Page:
I have read quite a few tutorials on integrating Cocos2d and UIKit, unfortunately when you rotated the iPhone they would not display correctly. I needed to have portrait UIKit views for settings and landscape Cocos2d views for the “game”. While trying to figure out how to fix this issue I ended up finding my own solution. You can read about it here.
I have had a few weeks of being able to work on my Math Explosion App, which is in serious need of an update. It was the first app that wrote way back in 2009 and has not been updated since then. I always keep expecting it to break when Apple releases a new version of iOS. I am doing more than an update, I am doing a complete rewrite. The original app was written using UIKit and Core Animation but I have felt for a very long time that the app needs to be more gamey to get the kids more interested in playing. As a result I am doing a complete rewrite using Cocos2d. I have dabbled with Cocos2d in the past but have never been able to spend much time using it until now. One of the first things I missed from UIKit was the UIPickerView. I also noticed quite a few other people out there also looking for a UIPickerView equivalent but with no success. In the end I wrote my own CCPickerView with the desire to make it as similar as UIPickerView, but for Cocos2d. If you know how to use UIPickerView you will have no problem finding your way around setting up CCPickerView.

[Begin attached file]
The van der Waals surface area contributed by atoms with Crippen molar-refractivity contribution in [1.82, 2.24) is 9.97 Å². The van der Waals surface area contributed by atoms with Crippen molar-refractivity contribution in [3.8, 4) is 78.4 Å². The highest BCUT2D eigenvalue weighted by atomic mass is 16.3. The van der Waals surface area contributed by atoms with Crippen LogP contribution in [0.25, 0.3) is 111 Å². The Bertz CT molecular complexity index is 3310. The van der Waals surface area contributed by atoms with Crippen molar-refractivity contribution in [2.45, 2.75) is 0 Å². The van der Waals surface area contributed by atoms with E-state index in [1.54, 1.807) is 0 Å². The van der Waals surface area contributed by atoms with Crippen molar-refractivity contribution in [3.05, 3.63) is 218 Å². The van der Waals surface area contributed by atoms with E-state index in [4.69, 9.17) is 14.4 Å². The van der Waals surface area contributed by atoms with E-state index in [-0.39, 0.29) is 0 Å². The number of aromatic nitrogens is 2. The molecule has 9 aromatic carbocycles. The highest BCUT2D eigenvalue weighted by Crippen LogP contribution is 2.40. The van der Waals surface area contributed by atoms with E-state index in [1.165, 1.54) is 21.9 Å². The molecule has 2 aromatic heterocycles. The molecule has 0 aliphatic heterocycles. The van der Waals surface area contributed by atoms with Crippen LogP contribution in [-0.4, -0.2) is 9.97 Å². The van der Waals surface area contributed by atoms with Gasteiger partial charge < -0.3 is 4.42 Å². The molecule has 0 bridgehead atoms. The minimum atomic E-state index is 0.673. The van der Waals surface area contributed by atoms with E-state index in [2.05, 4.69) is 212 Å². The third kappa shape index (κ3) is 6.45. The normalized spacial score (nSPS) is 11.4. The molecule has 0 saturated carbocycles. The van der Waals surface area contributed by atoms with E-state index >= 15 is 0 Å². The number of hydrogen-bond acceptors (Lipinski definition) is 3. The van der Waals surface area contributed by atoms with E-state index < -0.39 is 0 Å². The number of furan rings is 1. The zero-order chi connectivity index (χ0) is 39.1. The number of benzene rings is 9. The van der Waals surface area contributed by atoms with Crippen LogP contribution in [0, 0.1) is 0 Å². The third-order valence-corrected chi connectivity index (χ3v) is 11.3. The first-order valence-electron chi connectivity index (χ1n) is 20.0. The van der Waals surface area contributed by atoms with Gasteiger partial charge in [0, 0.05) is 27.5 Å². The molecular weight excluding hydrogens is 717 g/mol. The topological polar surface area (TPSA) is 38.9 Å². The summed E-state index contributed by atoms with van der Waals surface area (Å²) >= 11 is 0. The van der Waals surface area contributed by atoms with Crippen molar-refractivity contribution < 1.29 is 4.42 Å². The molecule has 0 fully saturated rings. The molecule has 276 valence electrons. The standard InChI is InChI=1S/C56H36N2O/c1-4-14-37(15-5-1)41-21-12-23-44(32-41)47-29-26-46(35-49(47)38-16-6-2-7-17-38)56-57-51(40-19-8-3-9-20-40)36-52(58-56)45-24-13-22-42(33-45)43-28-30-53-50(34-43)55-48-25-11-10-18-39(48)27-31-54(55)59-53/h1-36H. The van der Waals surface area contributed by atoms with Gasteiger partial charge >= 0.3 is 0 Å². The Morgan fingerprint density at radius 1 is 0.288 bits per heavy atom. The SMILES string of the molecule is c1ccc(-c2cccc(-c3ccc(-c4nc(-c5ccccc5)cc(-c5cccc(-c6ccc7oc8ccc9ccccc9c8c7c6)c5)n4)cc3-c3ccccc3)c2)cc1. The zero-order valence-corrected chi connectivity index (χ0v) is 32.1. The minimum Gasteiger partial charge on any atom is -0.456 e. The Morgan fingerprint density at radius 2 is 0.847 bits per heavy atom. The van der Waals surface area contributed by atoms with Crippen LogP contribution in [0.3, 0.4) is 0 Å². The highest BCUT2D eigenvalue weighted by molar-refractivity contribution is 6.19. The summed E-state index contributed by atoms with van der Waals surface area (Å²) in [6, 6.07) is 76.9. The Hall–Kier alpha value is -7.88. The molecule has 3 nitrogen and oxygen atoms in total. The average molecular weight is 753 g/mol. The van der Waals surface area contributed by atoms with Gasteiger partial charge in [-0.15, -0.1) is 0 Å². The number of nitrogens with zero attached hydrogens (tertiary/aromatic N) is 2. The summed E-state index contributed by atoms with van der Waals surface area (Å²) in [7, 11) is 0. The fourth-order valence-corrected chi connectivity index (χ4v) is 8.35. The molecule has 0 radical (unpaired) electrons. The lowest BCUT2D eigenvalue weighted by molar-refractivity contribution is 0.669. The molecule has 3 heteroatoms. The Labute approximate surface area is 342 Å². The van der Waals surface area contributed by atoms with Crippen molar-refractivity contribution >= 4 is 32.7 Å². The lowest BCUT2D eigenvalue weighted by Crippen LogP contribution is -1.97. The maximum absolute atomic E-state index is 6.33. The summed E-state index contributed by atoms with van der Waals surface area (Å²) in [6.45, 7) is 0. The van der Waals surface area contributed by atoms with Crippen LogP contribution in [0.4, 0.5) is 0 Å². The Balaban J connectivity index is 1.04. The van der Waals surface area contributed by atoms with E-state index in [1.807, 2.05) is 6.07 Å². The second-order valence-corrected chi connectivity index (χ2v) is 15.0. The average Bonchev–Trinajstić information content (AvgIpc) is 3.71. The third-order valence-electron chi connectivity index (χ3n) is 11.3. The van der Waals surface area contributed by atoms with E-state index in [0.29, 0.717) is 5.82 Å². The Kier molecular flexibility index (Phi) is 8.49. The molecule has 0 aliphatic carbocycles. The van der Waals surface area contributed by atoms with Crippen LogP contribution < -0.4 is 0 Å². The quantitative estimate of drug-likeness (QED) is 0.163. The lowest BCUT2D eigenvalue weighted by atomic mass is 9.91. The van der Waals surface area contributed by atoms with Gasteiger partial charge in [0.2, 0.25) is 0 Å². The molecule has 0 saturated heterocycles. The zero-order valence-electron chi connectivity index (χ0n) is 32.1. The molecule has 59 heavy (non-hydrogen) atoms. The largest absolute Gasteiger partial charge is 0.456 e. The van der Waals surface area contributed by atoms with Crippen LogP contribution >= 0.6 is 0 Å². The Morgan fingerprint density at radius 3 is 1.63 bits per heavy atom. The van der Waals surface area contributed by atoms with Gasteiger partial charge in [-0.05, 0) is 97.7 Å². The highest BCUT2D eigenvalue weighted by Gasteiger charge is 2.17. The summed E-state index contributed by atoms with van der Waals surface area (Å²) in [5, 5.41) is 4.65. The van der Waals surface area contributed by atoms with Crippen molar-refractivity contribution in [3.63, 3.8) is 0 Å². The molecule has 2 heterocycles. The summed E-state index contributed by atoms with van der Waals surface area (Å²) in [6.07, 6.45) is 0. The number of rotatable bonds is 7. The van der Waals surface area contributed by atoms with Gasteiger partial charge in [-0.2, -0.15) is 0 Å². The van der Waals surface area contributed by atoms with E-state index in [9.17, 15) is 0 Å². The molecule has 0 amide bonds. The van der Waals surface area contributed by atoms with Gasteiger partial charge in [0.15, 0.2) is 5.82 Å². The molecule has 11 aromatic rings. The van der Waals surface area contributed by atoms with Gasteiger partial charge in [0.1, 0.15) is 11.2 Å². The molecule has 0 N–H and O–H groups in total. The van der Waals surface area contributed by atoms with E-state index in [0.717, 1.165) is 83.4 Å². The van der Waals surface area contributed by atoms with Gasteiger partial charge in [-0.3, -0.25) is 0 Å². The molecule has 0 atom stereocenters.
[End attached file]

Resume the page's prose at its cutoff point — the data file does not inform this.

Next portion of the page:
I want to mention some of the differences. Firstly CCPickerView does not create a picker like UIPickerView. It simply creates the components, you have to supply your own “overlay”. I did this deliberately for two reasons. Firstly it was way simpler for me to code and secondly I figured everyone would want to have their own picker image that matched their app. The CCPickerView can be as big or as small as you like, which is not true for UIPickerView unless you incorporate some tricks.
I also added some extras like continuous components. With UIPickerView you add your rows, but if you want the last row to appear to be next to the first row as if the component has been rotated through 360 degrees you had to do the extra coding yourself. I also needed the components to spin. This was a bit tricky for me as I wanted something that was flexible as I could see many possible uses. As a result you can configure settings like the speed of the spin, how many times the components spin and if the components ease in and out when starting and stopping. You also get to control the stop row. How else are you going to have a winner.
You can find the code on GitHub https://github.com/fidgetware/CCPickerView